The Connecticut Banking Department has won its legal challenge to the Office of the Comptroller of the Currency's "30-mile rule."
U.S. District Court Judge Alfred Covello ruled last Friday that the OCC overstepped its authority in allowing Fleet Financial Group to consolidate five of its banks in Connecticut, Massachusetts, and Rhode Island.
Fleet sought to take advantage of a rule that allows a national bank to relocate its headquarters by 30 miles or less across a state line.
Connecticut's victory comes three months after one by Texas in a similar 30-mile case. Another challenge is pending in Michigan.
Connecticut Banking Commissioner John P. Burke sued the OCC in April. He claimed the federal agency was ignoring a state law requiring his approval for branching by out-of-state banks.
"This decision tells the OCC and to some extent national banks that if you are going to do something in Connecticut, you must ask the state banking regulator first," Mr. Burke said in an interview. "To borrow a phrase from New Hampshire, 'Don't tread on me.'"
The lawsuit was filed in U.S. District Court for the District of Connecticut after the OCC's March 27 approval of Fleet's application to consolidate its New England operations.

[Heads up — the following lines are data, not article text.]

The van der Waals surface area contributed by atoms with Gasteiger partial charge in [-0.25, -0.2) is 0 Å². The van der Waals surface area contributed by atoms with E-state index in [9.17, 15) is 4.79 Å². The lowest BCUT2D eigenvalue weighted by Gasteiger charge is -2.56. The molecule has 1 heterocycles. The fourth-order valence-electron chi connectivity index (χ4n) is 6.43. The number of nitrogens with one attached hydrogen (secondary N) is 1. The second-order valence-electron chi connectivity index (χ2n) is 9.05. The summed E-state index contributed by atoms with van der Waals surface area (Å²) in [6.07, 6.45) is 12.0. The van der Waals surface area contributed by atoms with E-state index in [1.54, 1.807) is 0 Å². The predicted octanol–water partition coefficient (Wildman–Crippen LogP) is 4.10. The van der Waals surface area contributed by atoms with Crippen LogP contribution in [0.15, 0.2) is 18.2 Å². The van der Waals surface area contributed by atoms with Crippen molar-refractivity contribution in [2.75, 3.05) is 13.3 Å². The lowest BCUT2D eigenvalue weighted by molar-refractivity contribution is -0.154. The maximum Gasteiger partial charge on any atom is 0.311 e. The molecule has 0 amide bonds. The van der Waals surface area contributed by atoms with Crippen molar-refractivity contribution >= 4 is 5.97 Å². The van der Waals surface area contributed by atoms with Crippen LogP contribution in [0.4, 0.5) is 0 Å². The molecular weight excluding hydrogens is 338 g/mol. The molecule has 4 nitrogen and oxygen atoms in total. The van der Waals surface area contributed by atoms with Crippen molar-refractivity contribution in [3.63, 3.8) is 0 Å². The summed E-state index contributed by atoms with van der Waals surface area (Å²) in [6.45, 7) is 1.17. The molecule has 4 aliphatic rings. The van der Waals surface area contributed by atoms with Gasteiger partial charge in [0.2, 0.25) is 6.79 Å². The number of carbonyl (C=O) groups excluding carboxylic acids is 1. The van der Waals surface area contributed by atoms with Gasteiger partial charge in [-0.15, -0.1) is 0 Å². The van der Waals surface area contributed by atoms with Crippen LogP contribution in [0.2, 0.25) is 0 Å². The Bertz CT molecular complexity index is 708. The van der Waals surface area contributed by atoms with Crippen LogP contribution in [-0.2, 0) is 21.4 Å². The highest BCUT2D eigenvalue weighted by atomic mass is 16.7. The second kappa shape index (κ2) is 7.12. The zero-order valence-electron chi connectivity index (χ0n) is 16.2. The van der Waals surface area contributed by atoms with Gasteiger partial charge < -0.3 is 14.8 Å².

Fleet relocated the main offices of its Connecticut and Rhode Island banks to Massachusetts. Under a separate OCC approval, the company then converted its 238 offices in Connecticut and Rhode Island into branches of the Massachusetts-based bank.
In an interview Monday, OCC Chief Counsel Julie L. Williams said the court made a "profound error," misapplying the 1994 federal interstate branching law.
It based the decision on a provision of the Riegle-Neal Interstate Banking and Branching Efficiency Act that requires banks in interstate mergers to file applications with state regulators.
But the law also says interstate mergers by definition can occur only between institutions with headquarters in different states. Because Fleet technically moved its Rhode Island and Connecticut headquarters to Massachusetts before consolidating the operations into one bank, Ms. Williams contended these two separate transactions cannot be lumped together and defined as an interstate merger.
However, the court regards Ms. Williams' argument as a splitting of hairs, said David Roderer, a partner at the Washington law firm Winston & Strawn.
"The court simply looks at this as if it is a single transaction, and it says calling it anything else is just a circumvention of the statutory scheme," Mr. Roderer said. "The underlying broader issue is that this decision questions the authority of the comptroller to reasonably interpret and apply the National Bank Act."
Although the OCC is expected to appeal Friday's decision, Ms. Williams said she is still "reviewing the options."
Fleet said it will appeal the ruling, and added that the court's decision will have no effect on its operations.
Mr. Burke said he didn't sue to disrupt Fleet's operations, but merely wanted the company to file an application with his department.
"This is simply a states' rights issue," Mr. Burke said. "I would hope that Fleet would now file with us, and we'd say, 'That's wonderful.'"